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Can you solve it?

Microtubule associated-protein tau (tau for short) is a microtubule stabilizing protein most commonly found in neurons.  Tau helps regulate transport of other proteins by binding or falling off of microtubules.

Michala Kolarova, Francisco García-Sierra, Ales Bartos, Jan Ricny, and Daniela Ripova, “Structure and Pathology of Tau Protein in Alzheimer Disease,” International Journal of Alzheimer’s Disease, vol. 2012, Article ID 731526, 13 pages, 2012. doi:10.1155/2012/731526

The binding affinity and cellular localization of tau can vary, and is regulated by many post-translational modifications (PTMs), including ubiquitination, SUMOylation, acetylation, and phosphorylation.  These PTMs act like little switches on a microchip, and are attached and removed by enzymes like kinases, phosphatases, acetyltransferases, deacetylases and ubiquitin ligases that are in turn regulated by external stimuli including insulin signaling, glutamate, GABA, and neuropeptide receptors.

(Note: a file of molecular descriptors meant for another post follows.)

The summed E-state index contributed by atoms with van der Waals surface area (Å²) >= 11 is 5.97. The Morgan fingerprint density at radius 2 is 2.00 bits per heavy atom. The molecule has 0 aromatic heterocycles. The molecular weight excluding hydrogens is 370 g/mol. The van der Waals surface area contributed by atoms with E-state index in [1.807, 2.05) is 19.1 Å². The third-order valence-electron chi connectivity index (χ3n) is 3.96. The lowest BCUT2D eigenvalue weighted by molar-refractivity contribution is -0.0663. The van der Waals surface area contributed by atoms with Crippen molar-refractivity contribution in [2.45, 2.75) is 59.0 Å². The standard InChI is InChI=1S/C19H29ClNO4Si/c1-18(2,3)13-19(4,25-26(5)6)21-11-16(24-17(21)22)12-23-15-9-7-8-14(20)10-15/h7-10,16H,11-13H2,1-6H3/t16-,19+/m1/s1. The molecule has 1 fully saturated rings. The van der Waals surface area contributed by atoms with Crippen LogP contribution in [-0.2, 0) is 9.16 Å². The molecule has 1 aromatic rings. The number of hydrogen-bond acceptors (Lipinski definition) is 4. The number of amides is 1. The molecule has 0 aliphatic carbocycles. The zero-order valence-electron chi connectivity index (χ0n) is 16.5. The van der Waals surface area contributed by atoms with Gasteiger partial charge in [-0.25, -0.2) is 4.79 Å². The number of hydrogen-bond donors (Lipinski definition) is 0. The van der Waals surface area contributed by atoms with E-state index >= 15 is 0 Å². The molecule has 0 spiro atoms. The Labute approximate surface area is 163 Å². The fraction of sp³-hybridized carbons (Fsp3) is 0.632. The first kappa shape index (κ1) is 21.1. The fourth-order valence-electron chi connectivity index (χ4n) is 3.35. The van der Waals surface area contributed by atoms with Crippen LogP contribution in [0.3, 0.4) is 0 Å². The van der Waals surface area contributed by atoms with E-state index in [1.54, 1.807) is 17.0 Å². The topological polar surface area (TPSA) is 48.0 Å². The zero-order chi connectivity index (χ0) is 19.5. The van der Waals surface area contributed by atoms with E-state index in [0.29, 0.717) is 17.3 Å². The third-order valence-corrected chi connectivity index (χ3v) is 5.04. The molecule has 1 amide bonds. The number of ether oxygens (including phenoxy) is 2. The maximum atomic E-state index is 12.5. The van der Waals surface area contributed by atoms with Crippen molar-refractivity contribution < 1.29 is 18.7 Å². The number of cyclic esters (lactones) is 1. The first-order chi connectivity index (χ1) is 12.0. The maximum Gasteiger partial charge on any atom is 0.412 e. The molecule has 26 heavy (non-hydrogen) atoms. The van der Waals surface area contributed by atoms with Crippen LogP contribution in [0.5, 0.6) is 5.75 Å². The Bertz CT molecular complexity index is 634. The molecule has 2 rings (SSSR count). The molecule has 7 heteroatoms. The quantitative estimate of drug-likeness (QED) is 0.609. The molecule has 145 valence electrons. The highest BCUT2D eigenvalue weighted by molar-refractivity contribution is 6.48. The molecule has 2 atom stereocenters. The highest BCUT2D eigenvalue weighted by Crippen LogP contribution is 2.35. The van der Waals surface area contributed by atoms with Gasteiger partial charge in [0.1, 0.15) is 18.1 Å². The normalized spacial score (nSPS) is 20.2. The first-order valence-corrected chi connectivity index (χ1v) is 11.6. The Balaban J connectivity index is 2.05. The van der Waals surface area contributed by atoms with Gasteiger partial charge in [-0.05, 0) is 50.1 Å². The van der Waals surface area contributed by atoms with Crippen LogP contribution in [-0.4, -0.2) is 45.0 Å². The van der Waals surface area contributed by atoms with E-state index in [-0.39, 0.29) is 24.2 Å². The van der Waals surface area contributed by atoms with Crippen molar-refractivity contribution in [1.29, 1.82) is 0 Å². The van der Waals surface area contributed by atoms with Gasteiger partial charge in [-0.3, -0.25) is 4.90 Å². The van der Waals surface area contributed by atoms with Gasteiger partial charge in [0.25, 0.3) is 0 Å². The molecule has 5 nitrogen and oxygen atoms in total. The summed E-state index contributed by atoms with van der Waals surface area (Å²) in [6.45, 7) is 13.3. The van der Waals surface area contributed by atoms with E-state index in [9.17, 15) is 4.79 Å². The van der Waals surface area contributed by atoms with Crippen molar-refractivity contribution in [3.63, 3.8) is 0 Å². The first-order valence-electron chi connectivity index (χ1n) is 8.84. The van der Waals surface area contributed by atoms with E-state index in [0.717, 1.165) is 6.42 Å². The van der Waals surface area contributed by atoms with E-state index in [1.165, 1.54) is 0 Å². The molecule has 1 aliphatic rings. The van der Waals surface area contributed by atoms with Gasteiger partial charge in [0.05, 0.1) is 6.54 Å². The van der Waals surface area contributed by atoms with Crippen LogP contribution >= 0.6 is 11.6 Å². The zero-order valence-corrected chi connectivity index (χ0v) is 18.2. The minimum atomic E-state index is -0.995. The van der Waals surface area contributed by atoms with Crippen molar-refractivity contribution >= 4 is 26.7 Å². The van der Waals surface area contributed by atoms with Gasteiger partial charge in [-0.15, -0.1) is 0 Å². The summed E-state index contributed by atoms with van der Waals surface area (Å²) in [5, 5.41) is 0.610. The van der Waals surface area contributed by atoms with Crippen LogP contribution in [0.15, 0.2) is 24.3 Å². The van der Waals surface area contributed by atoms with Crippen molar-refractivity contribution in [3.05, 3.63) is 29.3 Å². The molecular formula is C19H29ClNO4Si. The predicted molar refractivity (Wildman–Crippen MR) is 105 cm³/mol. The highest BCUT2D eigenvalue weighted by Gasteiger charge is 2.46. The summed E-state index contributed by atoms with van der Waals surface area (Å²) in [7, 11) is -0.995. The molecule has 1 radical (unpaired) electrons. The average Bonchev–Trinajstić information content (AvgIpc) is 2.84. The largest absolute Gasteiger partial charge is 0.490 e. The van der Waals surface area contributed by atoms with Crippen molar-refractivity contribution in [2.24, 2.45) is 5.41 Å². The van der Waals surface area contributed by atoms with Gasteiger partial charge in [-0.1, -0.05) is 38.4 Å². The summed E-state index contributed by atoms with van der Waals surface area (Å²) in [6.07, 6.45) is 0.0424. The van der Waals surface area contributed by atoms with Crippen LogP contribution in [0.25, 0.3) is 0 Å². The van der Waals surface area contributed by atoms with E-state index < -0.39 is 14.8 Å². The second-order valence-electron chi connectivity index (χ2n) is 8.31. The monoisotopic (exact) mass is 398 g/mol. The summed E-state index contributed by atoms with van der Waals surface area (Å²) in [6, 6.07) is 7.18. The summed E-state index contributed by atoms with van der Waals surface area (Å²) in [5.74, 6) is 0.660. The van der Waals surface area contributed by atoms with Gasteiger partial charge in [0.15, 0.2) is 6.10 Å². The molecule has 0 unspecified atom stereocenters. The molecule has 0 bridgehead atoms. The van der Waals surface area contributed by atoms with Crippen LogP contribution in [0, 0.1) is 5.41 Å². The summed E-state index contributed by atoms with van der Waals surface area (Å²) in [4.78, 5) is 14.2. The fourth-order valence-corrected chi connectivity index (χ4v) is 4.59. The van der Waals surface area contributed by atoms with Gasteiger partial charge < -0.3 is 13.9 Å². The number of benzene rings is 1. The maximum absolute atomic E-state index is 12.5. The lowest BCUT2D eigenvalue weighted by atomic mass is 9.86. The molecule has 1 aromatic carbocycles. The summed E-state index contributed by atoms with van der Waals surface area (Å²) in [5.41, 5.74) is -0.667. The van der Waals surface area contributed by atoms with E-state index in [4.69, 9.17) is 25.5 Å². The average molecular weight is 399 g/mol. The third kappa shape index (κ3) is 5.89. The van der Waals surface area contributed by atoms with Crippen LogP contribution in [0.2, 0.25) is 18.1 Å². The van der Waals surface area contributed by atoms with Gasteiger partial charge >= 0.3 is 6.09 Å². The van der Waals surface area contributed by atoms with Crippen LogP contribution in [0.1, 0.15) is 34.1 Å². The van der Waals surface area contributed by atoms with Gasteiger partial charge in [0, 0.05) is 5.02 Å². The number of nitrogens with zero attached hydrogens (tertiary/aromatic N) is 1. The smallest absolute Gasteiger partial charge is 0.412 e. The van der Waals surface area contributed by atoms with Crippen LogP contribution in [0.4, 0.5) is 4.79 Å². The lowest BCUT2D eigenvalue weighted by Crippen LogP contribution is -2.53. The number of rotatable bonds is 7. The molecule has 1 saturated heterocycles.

Mixing and matching of PTMs dynamically regulates neuronal polarization and dendritic branching.  When it goes awry, the cell makes too much aggregate-prone, hyperphosphorylated species of tau, a common hallmark of Alzheimer’s disease.  Hyperphosphorylated tau clumps with more tau to form tangles, which cause cell death and increase inflammation in the brain.  All the different PTMs and their relative effects on tau make for an incredibly complex profile, which we have taken to calling the “PTM code”.

Crack the Code!

Someone at BioMed took the time to build a huge database of tau PTMs.  Each one is mapped to the amino acid sequence of tau, and has the citation linked.  Check it out to see if you can solve the tau post translational modifcation puzzle, and crack the tau code!




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